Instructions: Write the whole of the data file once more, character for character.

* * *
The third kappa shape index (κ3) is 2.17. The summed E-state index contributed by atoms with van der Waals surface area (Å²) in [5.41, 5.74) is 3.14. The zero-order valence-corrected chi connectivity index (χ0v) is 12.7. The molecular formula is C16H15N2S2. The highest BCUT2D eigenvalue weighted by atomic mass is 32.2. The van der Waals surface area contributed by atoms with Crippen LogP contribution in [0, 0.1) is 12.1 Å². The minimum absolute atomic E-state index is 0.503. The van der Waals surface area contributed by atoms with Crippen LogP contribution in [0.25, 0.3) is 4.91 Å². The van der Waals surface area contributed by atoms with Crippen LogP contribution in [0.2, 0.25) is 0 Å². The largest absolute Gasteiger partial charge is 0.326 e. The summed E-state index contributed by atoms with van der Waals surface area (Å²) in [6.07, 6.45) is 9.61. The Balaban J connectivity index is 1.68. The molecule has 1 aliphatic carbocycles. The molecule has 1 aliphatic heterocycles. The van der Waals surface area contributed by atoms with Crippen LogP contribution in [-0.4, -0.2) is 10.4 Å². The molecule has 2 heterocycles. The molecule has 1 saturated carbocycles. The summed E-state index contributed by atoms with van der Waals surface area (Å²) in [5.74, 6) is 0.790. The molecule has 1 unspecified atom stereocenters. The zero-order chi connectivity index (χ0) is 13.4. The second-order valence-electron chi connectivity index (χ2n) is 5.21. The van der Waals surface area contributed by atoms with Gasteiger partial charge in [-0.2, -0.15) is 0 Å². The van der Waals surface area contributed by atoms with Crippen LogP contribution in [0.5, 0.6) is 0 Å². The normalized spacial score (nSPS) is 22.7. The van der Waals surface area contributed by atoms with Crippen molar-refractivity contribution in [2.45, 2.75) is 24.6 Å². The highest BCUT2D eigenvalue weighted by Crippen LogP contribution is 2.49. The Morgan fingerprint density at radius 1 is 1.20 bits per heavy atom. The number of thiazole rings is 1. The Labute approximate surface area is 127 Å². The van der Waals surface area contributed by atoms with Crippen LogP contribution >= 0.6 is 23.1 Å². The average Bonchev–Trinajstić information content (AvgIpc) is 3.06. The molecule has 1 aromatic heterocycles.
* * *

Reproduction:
The third kappa shape index (κ3) is 2.17. The summed E-state index contributed by atoms with van der Waals surface area (Å²) in [5.41, 5.74) is 3.14. The zero-order valence-corrected chi connectivity index (χ0v) is 12.7. The molecular formula is C16H15N2S2. The highest BCUT2D eigenvalue weighted by atomic mass is 32.2. The van der Waals surface area contributed by atoms with Crippen LogP contribution in [0, 0.1) is 12.1 Å². The minimum absolute atomic E-state index is 0.503. The van der Waals surface area contributed by atoms with Crippen LogP contribution in [0.25, 0.3) is 4.91 Å². The van der Waals surface area contributed by atoms with Crippen LogP contribution in [0.2, 0.25) is 0 Å². The largest absolute Gasteiger partial charge is 0.326 e. The summed E-state index contributed by atoms with van der Waals surface area (Å²) in [6.07, 6.45) is 9.61. The Balaban J connectivity index is 1.68. The molecule has 1 aliphatic carbocycles. The molecule has 1 aliphatic heterocycles. The van der Waals surface area contributed by atoms with Crippen LogP contribution in [-0.4, -0.2) is 10.4 Å². The molecule has 2 heterocycles. The molecule has 1 saturated carbocycles. The summed E-state index contributed by atoms with van der Waals surface area (Å²) in [5.74, 6) is 0.790. The molecule has 1 unspecified atom stereocenters. The zero-order chi connectivity index (χ0) is 13.4. The second-order valence-electron chi connectivity index (χ2n) is 5.21. The van der Waals surface area contributed by atoms with Gasteiger partial charge in [-0.2, -0.15) is 0 Å². The van der Waals surface area contributed by atoms with Crippen LogP contribution in [0.5, 0.6) is 0 Å². The normalized spacial score (nSPS) is 22.7. The van der Waals surface area contributed by atoms with Crippen molar-refractivity contribution in [2.45, 2.75) is 24.6 Å². The highest BCUT2D eigenvalue weighted by Crippen LogP contribution is 2.49. The Morgan fingerprint density at radius 1 is 1.20 bits per heavy atom. The number of thiazole rings is 1. The Labute approximate surface area is 127 Å². The van der Waals surface area contributed by atoms with Crippen LogP contribution >= 0.6 is 23.1 Å². The average Bonchev–Trinajstić information content (AvgIpc) is 3.06. The molecule has 1 aromatic heterocycles.